lcd.print(frequency1); 
   
 
   //Restart the interrupt processing
   attachInterrupt(0, freq_fun, FALLING);
  }

This is what I started with. The example is provided by Electronics Clinic.
I am using an optocoupler in my setup. The following is the PCB from the schematic i provided above:

I was in the process of mapping the components to the Arduino pin numbers but didnt quite finish it.

I recently acquired the 993 generac motor and it utilizes a stepper motor for throttle control of a NG carberator.

I have and I2C port built on the PCB which was intended for an lcd but if you think we can salvage the current configuration then we could make use of the I2C for the stepper control. Could we not?

Clarification:

I stated " The following is the PCB from the schematic i provided above:"

I was refering to schematic @ post #12.

Also the I2c is in the schematic. The PCB location is adjacent to the Nano and springed terminal.

Your interrupt handling isn't optimal. You don't need to detach the handler, just stop interrupts briefly with noInterrupts. Also, they should be off for as little time as possible, just long enough to copy freqcount to another variable for calculation and then set it to zero. All the printing to serial and LCD can be done later.


nointerupts(0);

frequency = 60*50/(millis() - timeold)*freqcount;


timeold = millis();
freqcount = 0;



//Restart the interrupt processing
Interrupts(0)

Like that?

im supposing the machine code is quite lengthy to detach ?

my bad im an idiot sometimes. here is the schematic that matches the PCB post production.
genschemrev729.pdf (69.3 KB)

ill clean these posts up in the next day or so with corrections in propper places

I'm not completely sure what you're asking here, but I suspect it is quicker to turn interrupts off and on than to drop the handler and re-apply it. Probably not by much, but usually, if you're processing interrupts, speed is important.

use noInterrupts() and interrupts()

won't using a full-wave rectifying bridge result in 120 Hz?

why not use an opto-coupler and open-collector circuit with internal pullup resistor (i.e. INPUT_PULLUP)?

I am using an opto-coupler. 5vac rectified -> DC -> opto-coupler. This mapped to pin D2 of the Arduino. Im at a bit of a loss as to how the pullup resistor would play into the scheme. The rectifying bridge may verywell result in 120hz however it is isolated and is only used for the opto-coupler signaling.

The original circuit used a 2n2222 transistor but that wasnt an ideal setup for obvious reasons. The author reduced the 220AC to 12DC and used a voltage divider to further lower the input voltage to accomodate the 2n2222. I however adopted the 2n2222 for controlling the relays on the PCB.

This setup was from an example I got from Electronic Clinic. There may be better ways to measure AC current but it seemed like the simplest to build when I started this project. I am completely open to suggestions for a better method.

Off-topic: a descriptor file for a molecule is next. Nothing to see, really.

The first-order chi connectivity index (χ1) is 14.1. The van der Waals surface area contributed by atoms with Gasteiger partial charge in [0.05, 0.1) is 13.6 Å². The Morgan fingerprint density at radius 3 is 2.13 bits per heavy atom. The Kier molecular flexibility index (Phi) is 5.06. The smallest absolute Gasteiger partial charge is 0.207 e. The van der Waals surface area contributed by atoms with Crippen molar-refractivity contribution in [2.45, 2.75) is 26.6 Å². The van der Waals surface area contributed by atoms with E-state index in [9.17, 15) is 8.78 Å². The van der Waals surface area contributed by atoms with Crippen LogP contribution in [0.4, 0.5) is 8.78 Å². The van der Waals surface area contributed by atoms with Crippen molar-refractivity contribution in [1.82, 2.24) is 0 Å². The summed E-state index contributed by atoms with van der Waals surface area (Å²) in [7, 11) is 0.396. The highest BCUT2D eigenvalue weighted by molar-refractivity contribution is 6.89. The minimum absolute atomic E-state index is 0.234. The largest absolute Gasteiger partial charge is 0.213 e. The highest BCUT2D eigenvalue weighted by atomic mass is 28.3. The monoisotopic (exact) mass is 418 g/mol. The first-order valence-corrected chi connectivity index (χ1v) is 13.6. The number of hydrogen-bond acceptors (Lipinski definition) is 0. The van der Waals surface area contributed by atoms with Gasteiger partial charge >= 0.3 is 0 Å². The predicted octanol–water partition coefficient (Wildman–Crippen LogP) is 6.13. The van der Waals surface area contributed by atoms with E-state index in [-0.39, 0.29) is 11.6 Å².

I was referring to the C++ being converted to binary and the length of instructions for attaching vs switching interrupts. It is my understanding that C++ simplifies some instructions that convert to rather lengthy machine code.

but this affects the frequency measurement

i think you're missing the point. noInterrupt/interrupt() are the proper way to temporarily disable interrupts around "critical sections"

I understand and thank you for your input. It is duly noted and I will try the sketch with those corrections.

Regarding the 120hz: Since the measurement is calculated anyway it seems like the that could be compensated for easily.

The points being made here are very good ones. I am just using examples I found. However the 120hz factor was mitigated by the original creator I believe because when starting this project I used a breadboard and arduino to validate the AC power monitoring function. It worked well. Timing issues didnt arise until I started to lengthen the sketch code with servo commands

check post for respnse.

you defend a design that doesn't appear to work properly.

hard to help

Ugg. Thats not what I was expecting to hear lol. Im not trying to defend just explain. I will search for another way to sample the AC signal. Perhaps the example I used cannot be added to readily.

I think I may have been working towards something which requires far more skill and knowledge than I could possibly tackle as a part-time project.

I found my solution and for anyone interested in a complete technical explanation check this link:

stepper throttle control

I never dreamed it would be that technical to be 100% reliable.
Good luck to everyone trying to do the same. I am not giving up but just gonna take some time for research a whole bunch more.

Thanks to everyone who contributed!!!!